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“Washington consensus” was still continuously argued by economists, medias, United States Government, Business Council. Its definition, successes and failures, or whether it even exists. How about Post-Washington Consensus? Many of the Washington Consensus policy components, however it’s defined, relate directly to trade policy were still debate worth following.
“Washington consensus” is the most important achievement of the Transition Economics in 1980s, but this kind of consensus faced to such a challenge, fact in Transition, as its classical economics based component of fast privatization, marketization and liberalization. Soon after that, Post-Washington Consensus was formed in Transition Economics world. This article is based on practice of Transition Economics, to demonstrate the inner academic predicament, and elaborate what far-reaching significance did Post-Washington Consensus affect the transition on Transition Economics itself.
2.1 Background of “Washington Consensus”
Transition economics appeared in 1980s, its aim was changing from a centrally planned economy to a free market. The transition process is usually characterized by the changing and creating of institutions, particularly private enterprises; changes in the role of the state, thereby, the creation of fundamentally different governmental institutions and the promotion of private-owned enterprises, markets and independent financial institutions.( Falke and Mike 2009 ) The process has been applied in China, the former Soviet Union and Communist bloc countries of Europe, and many third world countries. Though the short history of Transition economics, there are massive number of essays, the issue of transition path and economic performance was debated intense and little clear agreement. In the first of transition process, economists in Western countries which based on new classic economics theories, gave a “prescription”, Washington Consensus.
Williamson originally coined the phrase in 1990 “to refer to the lowest common denominator of policy advice being addressed by the Washington-based institutions to Latin American countries as of 1989.” (Williamson,John 2000) These policies were:
A redirection of public expenditure priorities toward fields offering both high economic returns and the potential to improve income distribution, such as primary health care, primary education, and infrastructure
Tax reform (to lower marginal rates and broaden the tax base)
Interest rate liberalization
A competitive exchange rate
Liberalization of inflows of foreign direct investment
Deregulation (to abolish barriers to entry and exit)
Secure property rights
Since then, the phrase “Washington Consensus” has become a lightning rod for dissatisfaction amongst anti-globalization protestors, developing country politicians and officials, trade negotiators, and numerous others. It is often used interchangeably with the phrase “neoliberal policies.”
Dani Rodrik argues that there now exists an “Augmented” Washington Consensus, which in addition to the items listed above, adds: (Rodrik, Dani 2001)
Flexible labor markets
Financial codes and standards
“Prudent” capital-account opening
Non-intermediate exchange rate regimes
Independent central banks/inflation targeting
Social safety nets
Targeted poverty reduction
Joseph Stiglitz presents on the emergence of a Post Washington Consensus Consensus, arguing that the Washington Consensus has proved neither necessary nor sufficient for successful development, even if each of its policies made sense for particular countries at particular times. Any future consensus cannot be made just in Washington, and any new framework must provide better and greater adaptation to the circumstances of the countries involved, with an emphasis on the importance of equity and employment. Stiglitz also calls for a balanced role of government and markets that promotes and regulates markets, provides institutional and physical infrastructure, and promotes education, innovation, and technology. (Joseph Stiglitz, 2005)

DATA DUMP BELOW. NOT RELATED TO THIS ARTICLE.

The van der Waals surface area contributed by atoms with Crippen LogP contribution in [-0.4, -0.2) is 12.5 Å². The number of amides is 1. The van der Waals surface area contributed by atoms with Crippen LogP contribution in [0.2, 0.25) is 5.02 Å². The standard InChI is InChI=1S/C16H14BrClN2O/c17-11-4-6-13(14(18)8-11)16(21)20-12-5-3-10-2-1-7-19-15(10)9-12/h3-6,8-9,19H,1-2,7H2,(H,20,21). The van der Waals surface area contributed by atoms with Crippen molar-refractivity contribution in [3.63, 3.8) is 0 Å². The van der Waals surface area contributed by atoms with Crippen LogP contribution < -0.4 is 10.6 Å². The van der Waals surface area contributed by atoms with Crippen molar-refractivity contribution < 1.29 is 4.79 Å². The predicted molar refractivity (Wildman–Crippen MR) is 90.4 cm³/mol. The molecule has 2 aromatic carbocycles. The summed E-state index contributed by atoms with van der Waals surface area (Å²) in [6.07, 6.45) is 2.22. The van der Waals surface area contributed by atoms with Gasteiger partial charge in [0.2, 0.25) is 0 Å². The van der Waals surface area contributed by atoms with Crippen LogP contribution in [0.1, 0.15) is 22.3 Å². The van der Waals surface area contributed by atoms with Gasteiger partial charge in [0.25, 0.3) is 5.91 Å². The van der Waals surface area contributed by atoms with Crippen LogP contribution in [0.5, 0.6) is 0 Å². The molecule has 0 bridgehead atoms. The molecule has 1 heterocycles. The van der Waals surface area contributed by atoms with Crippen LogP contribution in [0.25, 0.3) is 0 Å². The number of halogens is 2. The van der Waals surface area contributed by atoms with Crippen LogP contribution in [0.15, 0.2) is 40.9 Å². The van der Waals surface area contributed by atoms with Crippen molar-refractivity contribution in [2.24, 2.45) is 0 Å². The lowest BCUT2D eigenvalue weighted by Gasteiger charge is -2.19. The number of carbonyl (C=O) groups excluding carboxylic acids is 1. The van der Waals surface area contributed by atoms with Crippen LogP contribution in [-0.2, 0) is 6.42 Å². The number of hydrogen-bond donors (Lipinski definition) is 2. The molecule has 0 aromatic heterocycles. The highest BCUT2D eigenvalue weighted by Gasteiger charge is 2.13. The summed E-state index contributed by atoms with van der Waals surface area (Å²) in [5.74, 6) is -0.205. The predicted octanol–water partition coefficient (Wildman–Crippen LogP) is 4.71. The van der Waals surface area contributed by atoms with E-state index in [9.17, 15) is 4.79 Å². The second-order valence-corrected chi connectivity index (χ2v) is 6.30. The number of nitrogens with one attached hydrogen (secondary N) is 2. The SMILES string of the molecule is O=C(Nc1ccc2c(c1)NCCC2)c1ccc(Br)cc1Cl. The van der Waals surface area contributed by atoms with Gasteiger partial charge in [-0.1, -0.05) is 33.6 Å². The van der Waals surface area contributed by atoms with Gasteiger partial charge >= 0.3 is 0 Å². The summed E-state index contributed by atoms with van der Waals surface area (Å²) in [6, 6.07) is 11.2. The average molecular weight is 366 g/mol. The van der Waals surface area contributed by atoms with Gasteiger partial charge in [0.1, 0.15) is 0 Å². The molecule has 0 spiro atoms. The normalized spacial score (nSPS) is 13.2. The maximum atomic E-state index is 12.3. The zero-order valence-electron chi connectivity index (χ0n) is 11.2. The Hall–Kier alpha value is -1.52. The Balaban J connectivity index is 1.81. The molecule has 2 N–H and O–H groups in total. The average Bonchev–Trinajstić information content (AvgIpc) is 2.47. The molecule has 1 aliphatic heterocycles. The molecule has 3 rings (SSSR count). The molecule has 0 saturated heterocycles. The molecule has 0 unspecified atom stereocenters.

Washington Consensus was the exclusive policy model accepted by developing countries in Latin America, Eastern Europe and former Soviet Union at first of Economics Transition. It’s considered as the effective “prescription” to lead to continuing economic growth in these countries.
Recent experience has demonstrated conclusively that the severity of a crisis is magnified when a country has a large volume of debt denominated in foreign exchange. This is because currency depreciation, which does-and should-occur when a crisis develops, increases the real value of the debts of those who have their obligations denominated in foreign currency. If the banks took the exchange risk by borrowing in foreign currency and on-lending in local currency, then their solvency will be threatened directly. If they sought to avoid that risk by on-lending in foreign currency, then their debtors’ financial position will be undermined (especially if they are in the nontradable sector), and the banks are likely to end up with a large volume of bad loans, which may also threaten their solvency. If the government contracted foreign currency debt (or allowed the private sector to shield itself by unloading its foreign currency debt when conditions turned threatening), then the effect of a currency depreciation will be to increase public-sector debt and thereby undermine confidence at a critical time. Whatever the form of such borrowing, it can intensify any difficulties that may emerge. The solution is to curb borrowing in foreign currency. The government can perfectly well just say no when deciding the currency composition of its own borrowing and issue bonds in local currency (as more and more emerging markets are now starting to do). Bank supervision can be used to discourage bank borrowing, and lending, in foreign exchange. The more difficult issue is foreign-currency borrowing by corporations. To prevent that would require the imposition of controls on the form of foreign borrowing. Perhaps it makes more sense to content oneself with discouraging, rather than completely preventing, foreign currency-denominated borrowing. That could be achieved by taxation policy, which could give less tax relief for interest payments on foreign-currency loans, and/or charge higher taxes on interest receipts on such loans. (John Williamson. 2004)